Men's Basketball, WVU Sports

Jerrod Calhoun continues to take small steps in building Youngstown State hoop’s program

MORGANTOWN. W. Va. — The doubters were there from the beginning, Jerrod Calhoun said, which only confirmed to him he was in the right place.

“One of the things coach (Bob) Huggins told me was that I was not going to get a great job in the beginning,” said Calhoun, a former WVU assistant under Huggins and now is in his third season at Youngstown State. “He always told me there was a reason certain jobs were open. The challenge is to make it a good job.”

Those doubters in Youngstown told Calhoun he was a basketball coach at a football school, one that has won four FCS national championships.

Basketball? The Penguins had never been to the NCAA tournament or even record a 20-win season.

“You know, I heard the same things in Fairmont,” said Calhoun, who coached at Fairmont State for five seasons before taking the Youngstown State job in 2017. “They had football going at that time and basketball had dropped some.”

In his final season at Fairmont State, Calhoun guided the Falcons to the Division II national championship game.

He is now in his third season with the Penguins (6-5), who will host No. 25 West Virginia (9-1) at 1 p.m. Saturday in the Covelli Centre, an off-campus arena that Youngstown State has never played in before.

The game is the second in a two-for-one deal. The Penguins played at WVU last season and will return to the WVU Coliseum next season for the third game.

“The entire city is really excited,” Calhoun said. “We understand that West Virginia will have a large share of followers, but there is excitement here, too, in bringing in a top 25 team from the Big 12. That’s never happened here before.”

Calhoun would to add a long list of firsts to the program, but building a program from the cellar of the Horizon League is not a hurry-up process.

“The difference at this level of Division I is scheduling,” Calhoun said. “The first year here, we had, like, six or seven buy games just so we could raise money to renovate some of our facilities.”

A buy game is a one-year deal where a small school travels to a larger school for a large payday.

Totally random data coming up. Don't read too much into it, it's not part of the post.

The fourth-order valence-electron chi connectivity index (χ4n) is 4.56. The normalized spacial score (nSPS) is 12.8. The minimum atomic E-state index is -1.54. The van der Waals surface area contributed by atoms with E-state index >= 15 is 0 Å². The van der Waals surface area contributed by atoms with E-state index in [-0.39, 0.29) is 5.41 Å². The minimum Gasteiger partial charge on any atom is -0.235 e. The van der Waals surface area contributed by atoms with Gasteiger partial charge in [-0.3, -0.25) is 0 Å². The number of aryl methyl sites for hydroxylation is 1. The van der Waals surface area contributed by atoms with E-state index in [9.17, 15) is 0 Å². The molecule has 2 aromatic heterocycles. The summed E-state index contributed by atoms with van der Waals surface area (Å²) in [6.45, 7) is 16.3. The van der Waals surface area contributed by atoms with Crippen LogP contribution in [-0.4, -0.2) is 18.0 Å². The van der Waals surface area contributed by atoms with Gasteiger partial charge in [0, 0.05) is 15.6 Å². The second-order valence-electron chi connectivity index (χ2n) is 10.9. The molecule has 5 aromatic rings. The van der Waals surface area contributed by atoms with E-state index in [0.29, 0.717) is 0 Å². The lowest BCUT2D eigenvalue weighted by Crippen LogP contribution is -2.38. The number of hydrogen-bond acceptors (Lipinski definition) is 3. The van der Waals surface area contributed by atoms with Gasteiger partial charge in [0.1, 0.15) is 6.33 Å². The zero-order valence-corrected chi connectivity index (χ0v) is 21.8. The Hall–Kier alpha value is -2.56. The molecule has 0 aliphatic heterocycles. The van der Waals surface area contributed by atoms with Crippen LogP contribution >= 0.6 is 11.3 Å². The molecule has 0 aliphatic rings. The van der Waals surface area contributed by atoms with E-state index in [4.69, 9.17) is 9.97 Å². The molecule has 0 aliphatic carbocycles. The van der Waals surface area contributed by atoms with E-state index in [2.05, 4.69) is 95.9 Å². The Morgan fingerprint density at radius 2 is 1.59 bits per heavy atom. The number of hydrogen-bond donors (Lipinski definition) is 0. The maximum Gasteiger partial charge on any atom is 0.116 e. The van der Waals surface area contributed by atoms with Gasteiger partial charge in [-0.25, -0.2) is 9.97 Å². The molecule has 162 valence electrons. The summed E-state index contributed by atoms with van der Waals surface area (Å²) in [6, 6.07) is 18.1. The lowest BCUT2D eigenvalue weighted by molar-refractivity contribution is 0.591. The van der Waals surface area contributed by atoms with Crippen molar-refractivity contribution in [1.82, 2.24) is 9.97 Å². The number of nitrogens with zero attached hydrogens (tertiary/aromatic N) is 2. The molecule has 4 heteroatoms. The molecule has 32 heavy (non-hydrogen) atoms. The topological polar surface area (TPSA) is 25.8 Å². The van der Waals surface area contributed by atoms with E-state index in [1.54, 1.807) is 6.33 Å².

“That first year was a blur to me,” he said.

It should have been, with five straight games on the road to end the non-conference season — including games in the states of Indiana, Illinois, Utah and Idaho — and four other neutral-site games.

In the end, those games helped renovate the team’s locker room and meeting areas.

More is needed, but Calhoun has the Penguins in a better spot in his third season.

There was one buy game this season against Louisville — a 78-55 loss in which the Penguins trailed by seven at the half — but Youngstown will also play seven home games in its non-conference season.

“My first year we played just two home games in our non-conference schedule,” Calhoun said. “I think it was four last season. That was something we wanted to focus on. We wanted to get to a place where we could afford to play more home games. We wanted to get to a place where we could play more in front of our fans and the support we’ve received here has been amazing.”

It’s small steps like those that has Calhoun keeping his focus on the bigger picture.

“Last year, we went 8-10 in our league, which was the second-most conference wins this school has had,” Calhoun said. “We were top four in attendance in our conference. It’s those kinds of things that let you know you’re building something good and you’re doing it the right way.

“The challenge is to keep it growing. This school has never won 20 games or been to the NCAA tournament. I’m excited to try and accomplish those goals. That’s why I took on this challenge, to strive to build a winner where it hasn’t been done before.”

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